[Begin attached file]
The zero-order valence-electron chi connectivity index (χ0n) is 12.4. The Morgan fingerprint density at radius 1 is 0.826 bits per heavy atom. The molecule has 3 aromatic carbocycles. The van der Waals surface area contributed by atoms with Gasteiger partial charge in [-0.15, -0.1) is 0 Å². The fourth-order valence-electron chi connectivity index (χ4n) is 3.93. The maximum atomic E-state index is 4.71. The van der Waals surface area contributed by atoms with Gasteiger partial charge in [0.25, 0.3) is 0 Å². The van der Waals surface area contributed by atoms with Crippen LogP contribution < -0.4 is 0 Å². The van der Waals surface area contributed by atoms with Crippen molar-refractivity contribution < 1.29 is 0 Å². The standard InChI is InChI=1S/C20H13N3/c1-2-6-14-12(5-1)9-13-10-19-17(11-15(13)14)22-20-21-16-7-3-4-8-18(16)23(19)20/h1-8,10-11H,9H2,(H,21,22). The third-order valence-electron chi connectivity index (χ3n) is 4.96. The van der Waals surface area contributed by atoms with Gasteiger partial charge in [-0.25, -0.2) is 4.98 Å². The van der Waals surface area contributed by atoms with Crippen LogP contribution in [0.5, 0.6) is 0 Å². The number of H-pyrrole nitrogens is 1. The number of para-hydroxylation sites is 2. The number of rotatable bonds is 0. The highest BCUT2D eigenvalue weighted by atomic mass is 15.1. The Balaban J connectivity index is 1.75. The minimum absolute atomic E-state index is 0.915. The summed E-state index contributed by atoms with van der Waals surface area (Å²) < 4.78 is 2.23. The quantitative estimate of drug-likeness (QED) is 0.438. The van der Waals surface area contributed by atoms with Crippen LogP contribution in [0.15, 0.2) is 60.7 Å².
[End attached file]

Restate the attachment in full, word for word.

The zero-order valence-electron chi connectivity index (χ0n) is 12.4. The Morgan fingerprint density at radius 1 is 0.826 bits per heavy atom. The molecule has 3 aromatic carbocycles. The van der Waals surface area contributed by atoms with Gasteiger partial charge in [-0.15, -0.1) is 0 Å². The fourth-order valence-electron chi connectivity index (χ4n) is 3.93. The maximum atomic E-state index is 4.71. The van der Waals surface area contributed by atoms with Gasteiger partial charge in [0.25, 0.3) is 0 Å². The van der Waals surface area contributed by atoms with Crippen LogP contribution < -0.4 is 0 Å². The van der Waals surface area contributed by atoms with Crippen molar-refractivity contribution < 1.29 is 0 Å². The standard InChI is InChI=1S/C20H13N3/c1-2-6-14-12(5-1)9-13-10-19-17(11-15(13)14)22-20-21-16-7-3-4-8-18(16)23(19)20/h1-8,10-11H,9H2,(H,21,22). The third-order valence-electron chi connectivity index (χ3n) is 4.96. The van der Waals surface area contributed by atoms with Gasteiger partial charge in [-0.25, -0.2) is 4.98 Å². The van der Waals surface area contributed by atoms with Crippen LogP contribution in [0.5, 0.6) is 0 Å². The number of H-pyrrole nitrogens is 1. The number of para-hydroxylation sites is 2. The number of rotatable bonds is 0. The highest BCUT2D eigenvalue weighted by atomic mass is 15.1. The Balaban J connectivity index is 1.75. The minimum absolute atomic E-state index is 0.915. The summed E-state index contributed by atoms with van der Waals surface area (Å²) < 4.78 is 2.23. The quantitative estimate of drug-likeness (QED) is 0.438. The van der Waals surface area contributed by atoms with Crippen LogP contribution in [0.15, 0.2) is 60.7 Å².